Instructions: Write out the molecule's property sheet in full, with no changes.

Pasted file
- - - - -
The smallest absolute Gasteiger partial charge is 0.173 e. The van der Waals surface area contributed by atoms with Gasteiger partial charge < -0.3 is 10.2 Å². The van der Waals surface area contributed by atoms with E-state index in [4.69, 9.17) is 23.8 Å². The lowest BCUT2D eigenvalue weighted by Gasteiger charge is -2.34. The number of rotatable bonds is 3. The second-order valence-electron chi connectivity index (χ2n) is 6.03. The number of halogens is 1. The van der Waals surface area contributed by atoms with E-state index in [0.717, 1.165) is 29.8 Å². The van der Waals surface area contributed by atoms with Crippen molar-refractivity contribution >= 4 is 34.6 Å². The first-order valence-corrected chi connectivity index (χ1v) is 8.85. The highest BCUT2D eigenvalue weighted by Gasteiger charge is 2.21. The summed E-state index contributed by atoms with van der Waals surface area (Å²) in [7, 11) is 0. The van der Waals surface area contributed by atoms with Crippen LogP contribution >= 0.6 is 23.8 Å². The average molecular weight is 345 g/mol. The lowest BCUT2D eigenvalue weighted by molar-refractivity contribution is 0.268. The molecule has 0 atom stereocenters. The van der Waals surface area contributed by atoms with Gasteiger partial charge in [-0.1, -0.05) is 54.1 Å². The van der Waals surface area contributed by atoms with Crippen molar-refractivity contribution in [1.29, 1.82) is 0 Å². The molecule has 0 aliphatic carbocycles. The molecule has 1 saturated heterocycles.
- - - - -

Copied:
The smallest absolute Gasteiger partial charge is 0.173 e. The van der Waals surface area contributed by atoms with Gasteiger partial charge < -0.3 is 10.2 Å². The van der Waals surface area contributed by atoms with E-state index in [4.69, 9.17) is 23.8 Å². The lowest BCUT2D eigenvalue weighted by Gasteiger charge is -2.34. The number of rotatable bonds is 3. The second-order valence-electron chi connectivity index (χ2n) is 6.03. The number of halogens is 1. The van der Waals surface area contributed by atoms with E-state index in [0.717, 1.165) is 29.8 Å². The van der Waals surface area contributed by atoms with Crippen molar-refractivity contribution >= 4 is 34.6 Å². The first-order valence-corrected chi connectivity index (χ1v) is 8.85. The highest BCUT2D eigenvalue weighted by Gasteiger charge is 2.21. The summed E-state index contributed by atoms with van der Waals surface area (Å²) in [7, 11) is 0. The van der Waals surface area contributed by atoms with Crippen LogP contribution >= 0.6 is 23.8 Å². The average molecular weight is 345 g/mol. The lowest BCUT2D eigenvalue weighted by molar-refractivity contribution is 0.268. The molecule has 0 atom stereocenters. The van der Waals surface area contributed by atoms with Gasteiger partial charge in [-0.1, -0.05) is 54.1 Å². The van der Waals surface area contributed by atoms with Crippen molar-refractivity contribution in [1.29, 1.82) is 0 Å². The molecule has 0 aliphatic carbocycles. The molecule has 1 saturated heterocycles.